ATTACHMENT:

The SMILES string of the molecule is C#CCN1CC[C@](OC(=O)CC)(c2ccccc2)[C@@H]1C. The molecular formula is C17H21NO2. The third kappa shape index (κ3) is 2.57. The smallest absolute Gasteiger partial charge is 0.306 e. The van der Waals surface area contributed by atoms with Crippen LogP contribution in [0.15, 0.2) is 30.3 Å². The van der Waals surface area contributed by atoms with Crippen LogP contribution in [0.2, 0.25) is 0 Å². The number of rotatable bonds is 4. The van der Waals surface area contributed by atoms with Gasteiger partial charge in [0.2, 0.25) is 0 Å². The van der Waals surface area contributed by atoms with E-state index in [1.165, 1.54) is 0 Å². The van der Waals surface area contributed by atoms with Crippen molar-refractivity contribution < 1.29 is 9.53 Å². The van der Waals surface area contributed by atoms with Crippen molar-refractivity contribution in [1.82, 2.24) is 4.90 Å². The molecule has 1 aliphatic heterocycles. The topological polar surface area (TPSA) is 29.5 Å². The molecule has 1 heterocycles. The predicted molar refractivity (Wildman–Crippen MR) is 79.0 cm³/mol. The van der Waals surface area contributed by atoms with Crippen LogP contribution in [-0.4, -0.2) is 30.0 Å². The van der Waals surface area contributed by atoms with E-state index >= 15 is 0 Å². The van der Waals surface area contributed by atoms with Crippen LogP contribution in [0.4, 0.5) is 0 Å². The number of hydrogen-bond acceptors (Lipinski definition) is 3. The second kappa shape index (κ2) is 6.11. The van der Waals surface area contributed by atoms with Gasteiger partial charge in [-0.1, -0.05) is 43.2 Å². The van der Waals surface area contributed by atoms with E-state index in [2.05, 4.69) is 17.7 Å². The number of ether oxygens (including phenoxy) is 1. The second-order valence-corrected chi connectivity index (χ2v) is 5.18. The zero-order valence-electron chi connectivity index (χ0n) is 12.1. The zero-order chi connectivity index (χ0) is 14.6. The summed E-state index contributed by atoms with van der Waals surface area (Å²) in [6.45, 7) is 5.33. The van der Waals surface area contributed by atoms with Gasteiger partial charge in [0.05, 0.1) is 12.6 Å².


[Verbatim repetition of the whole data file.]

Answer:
The SMILES string of the molecule is C#CCN1CC[C@](OC(=O)CC)(c2ccccc2)[C@@H]1C. The molecular formula is C17H21NO2. The third kappa shape index (κ3) is 2.57. The smallest absolute Gasteiger partial charge is 0.306 e. The van der Waals surface area contributed by atoms with Crippen LogP contribution in [0.15, 0.2) is 30.3 Å². The van der Waals surface area contributed by atoms with Crippen LogP contribution in [0.2, 0.25) is 0 Å². The number of rotatable bonds is 4. The van der Waals surface area contributed by atoms with Gasteiger partial charge in [0.2, 0.25) is 0 Å². The van der Waals surface area contributed by atoms with E-state index in [1.165, 1.54) is 0 Å². The van der Waals surface area contributed by atoms with Crippen molar-refractivity contribution < 1.29 is 9.53 Å². The van der Waals surface area contributed by atoms with Crippen molar-refractivity contribution in [1.82, 2.24) is 4.90 Å². The molecule has 1 aliphatic heterocycles. The topological polar surface area (TPSA) is 29.5 Å². The molecule has 1 heterocycles. The predicted molar refractivity (Wildman–Crippen MR) is 79.0 cm³/mol. The van der Waals surface area contributed by atoms with Crippen LogP contribution in [-0.4, -0.2) is 30.0 Å². The van der Waals surface area contributed by atoms with E-state index >= 15 is 0 Å². The van der Waals surface area contributed by atoms with Crippen LogP contribution in [0.4, 0.5) is 0 Å². The number of hydrogen-bond acceptors (Lipinski definition) is 3. The second kappa shape index (κ2) is 6.11. The van der Waals surface area contributed by atoms with Gasteiger partial charge in [-0.1, -0.05) is 43.2 Å². The van der Waals surface area contributed by atoms with E-state index in [2.05, 4.69) is 17.7 Å². The number of ether oxygens (including phenoxy) is 1. The second-order valence-corrected chi connectivity index (χ2v) is 5.18. The zero-order valence-electron chi connectivity index (χ0n) is 12.1. The zero-order chi connectivity index (χ0) is 14.6. The summed E-state index contributed by atoms with van der Waals surface area (Å²) in [6.45, 7) is 5.33. The van der Waals surface area contributed by atoms with Gasteiger partial charge in [0.05, 0.1) is 12.6 Å².